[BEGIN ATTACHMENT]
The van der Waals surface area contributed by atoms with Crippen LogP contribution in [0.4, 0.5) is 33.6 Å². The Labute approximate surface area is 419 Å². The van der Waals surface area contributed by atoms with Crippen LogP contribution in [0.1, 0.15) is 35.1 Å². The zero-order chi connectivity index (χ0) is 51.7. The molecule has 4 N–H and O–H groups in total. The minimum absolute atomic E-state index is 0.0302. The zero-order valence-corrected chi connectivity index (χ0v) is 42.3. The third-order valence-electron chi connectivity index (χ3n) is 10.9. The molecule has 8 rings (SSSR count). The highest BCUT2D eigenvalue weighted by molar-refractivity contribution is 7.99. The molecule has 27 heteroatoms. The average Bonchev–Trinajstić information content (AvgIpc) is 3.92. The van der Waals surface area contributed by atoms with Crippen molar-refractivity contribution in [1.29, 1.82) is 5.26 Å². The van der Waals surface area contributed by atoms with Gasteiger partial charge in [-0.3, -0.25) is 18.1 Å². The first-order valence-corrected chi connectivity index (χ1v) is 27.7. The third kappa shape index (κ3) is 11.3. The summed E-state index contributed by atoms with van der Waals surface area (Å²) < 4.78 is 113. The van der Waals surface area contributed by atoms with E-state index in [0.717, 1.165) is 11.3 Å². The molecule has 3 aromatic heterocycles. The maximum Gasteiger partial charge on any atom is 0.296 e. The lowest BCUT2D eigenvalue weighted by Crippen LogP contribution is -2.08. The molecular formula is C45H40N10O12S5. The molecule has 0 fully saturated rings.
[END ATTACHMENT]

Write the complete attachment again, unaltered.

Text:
The van der Waals surface area contributed by atoms with Crippen LogP contribution in [0.4, 0.5) is 33.6 Å². The Labute approximate surface area is 419 Å². The van der Waals surface area contributed by atoms with Crippen LogP contribution in [0.1, 0.15) is 35.1 Å². The zero-order chi connectivity index (χ0) is 51.7. The molecule has 4 N–H and O–H groups in total. The minimum absolute atomic E-state index is 0.0302. The zero-order valence-corrected chi connectivity index (χ0v) is 42.3. The third-order valence-electron chi connectivity index (χ3n) is 10.9. The molecule has 8 rings (SSSR count). The highest BCUT2D eigenvalue weighted by molar-refractivity contribution is 7.99. The molecule has 27 heteroatoms. The average Bonchev–Trinajstić information content (AvgIpc) is 3.92. The van der Waals surface area contributed by atoms with Crippen molar-refractivity contribution in [1.29, 1.82) is 5.26 Å². The van der Waals surface area contributed by atoms with Gasteiger partial charge in [-0.3, -0.25) is 18.1 Å². The first-order valence-corrected chi connectivity index (χ1v) is 27.7. The third kappa shape index (κ3) is 11.3. The summed E-state index contributed by atoms with van der Waals surface area (Å²) < 4.78 is 113. The van der Waals surface area contributed by atoms with E-state index in [0.717, 1.165) is 11.3 Å². The molecule has 3 aromatic heterocycles. The maximum Gasteiger partial charge on any atom is 0.296 e. The lowest BCUT2D eigenvalue weighted by Crippen LogP contribution is -2.08. The molecular formula is C45H40N10O12S5. The molecule has 0 fully saturated rings.